On Reading With Footnotes
I’m not sure yet what to make of Ulysses. I enjoy it in the way that I enjoy lifting heavy objects or trying to do the Sunday crossword. But I also wonder what I’m reading, exactly.
To start with, the internet abounds with advice on how to read the book. Among that advice:
Read it more than once
Read about the book while you’re reading the book.
Read it slowly but very very steadily (don’t take a break, read every day).
Read each of the first eight episodes in one day, if not one sitting.
Read at the table with a pencil and one of a handful of approved books of annotations.
Read it more than once. Okay –– if it’s that good, then okay. But I’ll take care of the first reading first. Learn about how people derive the most meaning from the book as I hack and claw through it. That seems reasonable. Read it slowly. Absolutely. Steadily. Definitely. If it’s challenging, then putting it down for a couple days is probably the worst thing a person could do. Read each of the first eight episodes in one sitting (one sitting each, that is). They’re short and it gets the reader into the groove; builds a little confidence.
The only bit of advice that I’ve had trouble with is the annotations. I can’t read that way. People say that Ulysses contains all of life. Assuming that something so over the top could also be true, stopping any time I don’t understand a word would be like trying to wring every drop of potential meaning from life as it passes, to the detriment of living it. The best advice in that pile is probably one of the first two. The slow and steady note is just practical but the first is philosophical. One article said rather than to read it twice, that I was better to “resign myself to multiple readings.” It sounds a little nihilistic but to me it suggested that one pass will never do. Just read it. When it comes time, read it again and get more out of it.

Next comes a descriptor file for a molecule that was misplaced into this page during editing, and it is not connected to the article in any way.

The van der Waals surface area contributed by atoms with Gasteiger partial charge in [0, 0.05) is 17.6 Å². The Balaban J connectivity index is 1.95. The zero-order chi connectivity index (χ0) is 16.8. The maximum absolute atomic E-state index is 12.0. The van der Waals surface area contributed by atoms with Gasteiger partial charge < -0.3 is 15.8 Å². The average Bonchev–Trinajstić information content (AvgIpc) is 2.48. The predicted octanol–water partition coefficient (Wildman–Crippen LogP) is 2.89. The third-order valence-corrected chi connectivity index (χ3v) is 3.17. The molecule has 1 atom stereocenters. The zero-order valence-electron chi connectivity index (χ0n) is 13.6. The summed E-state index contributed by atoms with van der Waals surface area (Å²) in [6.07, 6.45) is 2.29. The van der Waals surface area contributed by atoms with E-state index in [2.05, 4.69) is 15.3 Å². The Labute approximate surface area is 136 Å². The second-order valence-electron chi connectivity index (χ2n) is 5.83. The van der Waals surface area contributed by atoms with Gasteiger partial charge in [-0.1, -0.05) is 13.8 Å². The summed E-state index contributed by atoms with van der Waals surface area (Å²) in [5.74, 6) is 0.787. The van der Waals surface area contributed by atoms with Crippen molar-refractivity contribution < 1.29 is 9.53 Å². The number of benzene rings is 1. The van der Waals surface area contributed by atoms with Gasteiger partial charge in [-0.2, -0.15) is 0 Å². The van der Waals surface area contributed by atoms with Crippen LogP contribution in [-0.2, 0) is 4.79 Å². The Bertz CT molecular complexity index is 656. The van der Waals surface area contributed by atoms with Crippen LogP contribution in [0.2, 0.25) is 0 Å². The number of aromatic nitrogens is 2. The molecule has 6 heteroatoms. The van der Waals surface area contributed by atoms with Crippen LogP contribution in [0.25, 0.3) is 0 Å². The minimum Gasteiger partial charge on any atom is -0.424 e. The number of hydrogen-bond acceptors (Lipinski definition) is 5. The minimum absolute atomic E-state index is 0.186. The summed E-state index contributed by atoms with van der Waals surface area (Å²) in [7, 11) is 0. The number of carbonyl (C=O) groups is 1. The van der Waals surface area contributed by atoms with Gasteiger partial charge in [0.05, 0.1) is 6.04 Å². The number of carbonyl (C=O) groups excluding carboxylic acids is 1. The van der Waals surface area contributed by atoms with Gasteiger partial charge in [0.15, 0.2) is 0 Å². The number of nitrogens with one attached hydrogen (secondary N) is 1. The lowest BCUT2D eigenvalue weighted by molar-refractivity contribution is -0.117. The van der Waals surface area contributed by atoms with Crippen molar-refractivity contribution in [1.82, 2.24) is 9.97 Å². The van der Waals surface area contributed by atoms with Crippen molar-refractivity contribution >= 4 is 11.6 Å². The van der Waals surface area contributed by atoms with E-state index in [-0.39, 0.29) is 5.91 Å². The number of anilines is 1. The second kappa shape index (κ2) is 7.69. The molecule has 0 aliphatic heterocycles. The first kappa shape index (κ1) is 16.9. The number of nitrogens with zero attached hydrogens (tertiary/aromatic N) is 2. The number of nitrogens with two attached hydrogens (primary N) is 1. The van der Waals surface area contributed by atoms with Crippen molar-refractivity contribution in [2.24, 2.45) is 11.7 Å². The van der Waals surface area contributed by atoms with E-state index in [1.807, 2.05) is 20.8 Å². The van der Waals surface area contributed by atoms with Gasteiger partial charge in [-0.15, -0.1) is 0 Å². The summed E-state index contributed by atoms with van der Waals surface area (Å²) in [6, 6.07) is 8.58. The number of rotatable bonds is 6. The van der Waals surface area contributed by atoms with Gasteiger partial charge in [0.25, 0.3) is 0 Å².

Reading with all the footnotes in hand drives me crazy. I tried with A Portrait of the Artist as a Young Man and learned some neat turn of the century Jesuit phraseology but I gave up halfway through and preferred the experience of that latter half.
I think the best analysis of the book I’ve stumbled across (read about the book) is of the very first scene. Buck Mulligan steps out into the sunlight carrying a razor and brush crossed over a bowl of shaving lather in imitation of communion in Catholic mass. Buck is irreverently mocking Catholicism but Joyce is elevating the everyday shit that each normal person in a teeming city does without thinking to the level of the divine. It’s a little dramatic but the symbolism is more straightforward than anything else Joyce dishes up so it seems right to me.
If Ulysses is about the mundane world, is a representation on the page of life itself, of everything and anything that flits across the consciousness over the course of a normal day, then it seems counterproductive to resist the rhythm of that life. Of course understanding what’s going on in all the tight little corners of the world around is rewarding but Joyce could’ve just written the history and philosophy rather than hiding everything in veiled allusions and dense jokes. Meaning is valuable, of course, but halting at every step to look at the guidebook seems antithetical to the whole project.